Go cuddle someone else
By: Darci Faye
So last week I mentioned that I’m in college, this week I wanted to touch on another topic that seems to come up a lot with a few students I talked to: back-up plans.
Okay, I get that writing (of any type) just isn’t a stable income. You may get one play produced, then be taken out with the next day’s trash, and your career as a playwright is over before it starts. Or, you publish one book and then you just can’t seem to repeat that success. Or, worse of all, you don’t even become a ‘one-hit-wonder’ of a writer, and all you have to show are rejection letters after rejection letters.
I get it. Especially since I’m still in the latter category.
But, I want to play devil’s advocate a little here.
I believe back-up plans become more of an excuse than a fall back plan. I mean, why bother taking that scary, less traveled road when you have a degree in your back pocket for a job that is guaranteed? Before you know it, ten years pass by and your comfortable with your ‘back-up plan job’ that you realize all these years later, you forgot to go after your dream. You only notice this after you carefully examine your life to figure out why your so miserable, even though you seem to have everything.
I get that money is needed to survive, but, maybe, even if just for a day, you should take some time off to do what you truly love to do.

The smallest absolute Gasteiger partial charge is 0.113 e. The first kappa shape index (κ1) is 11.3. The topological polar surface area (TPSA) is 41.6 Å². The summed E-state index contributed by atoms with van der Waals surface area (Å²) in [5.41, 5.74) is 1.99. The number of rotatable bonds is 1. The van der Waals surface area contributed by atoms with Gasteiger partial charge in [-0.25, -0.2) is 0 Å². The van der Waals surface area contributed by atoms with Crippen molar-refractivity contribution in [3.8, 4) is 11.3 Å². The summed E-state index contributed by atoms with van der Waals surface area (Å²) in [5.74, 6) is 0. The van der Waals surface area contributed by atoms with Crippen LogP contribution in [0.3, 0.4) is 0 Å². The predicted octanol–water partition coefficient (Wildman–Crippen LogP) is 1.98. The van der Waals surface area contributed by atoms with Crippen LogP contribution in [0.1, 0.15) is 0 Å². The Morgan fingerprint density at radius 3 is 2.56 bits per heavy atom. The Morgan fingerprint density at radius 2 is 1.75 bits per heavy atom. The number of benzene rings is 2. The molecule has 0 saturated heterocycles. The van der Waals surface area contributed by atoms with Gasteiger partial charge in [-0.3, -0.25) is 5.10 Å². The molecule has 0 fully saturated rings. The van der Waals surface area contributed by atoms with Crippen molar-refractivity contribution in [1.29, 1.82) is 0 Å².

And who knows? Maybe you’ll become the next Neil Simon, and all your hard work is paying off in a big way, and before you know it, you see some plays you wrote on big billboards - and you realize that all that planning for a back-up plan was a waste of time.
So I’m not sure this post has a point, or actually says anything important, but if you do happen to take away something from this blog, it’s this: don’t ever let your back-up plan take up all your time. Spend your time on your passion - that thing that makes your heart happy, and that goofy grin refuse to leave your lips, that thing you just can not live without. Maybe it’s not writing, it could be acting, directing, stage managing, etc - whatever it is, grab it by the horns and refuse to let it go. Always make the back-up plan stay in the background, never give it the spotlight.
Or, if you’re really brave (or foolish) like me, don’t even make a back-up plan. Theatre is my passion. Playwriting is probably the thing I do best, I know it’s certainly the thing that makes me the happiest. And I just can’t see myself doing anything else. Nor, do I want to. Maybe ten years from now I’ll tell you something different, but for right now I’m just going to go for it.
I leave you with this question: what’s your thoughts on having a back-up plan? Smart, or a hindrance?
Darci Faye is a NY based playwright. Her first full length, A Game of Roulette, is currently being developed for the Midcoast Women's Theatre Residency www.http://darcifaye.weebly.com
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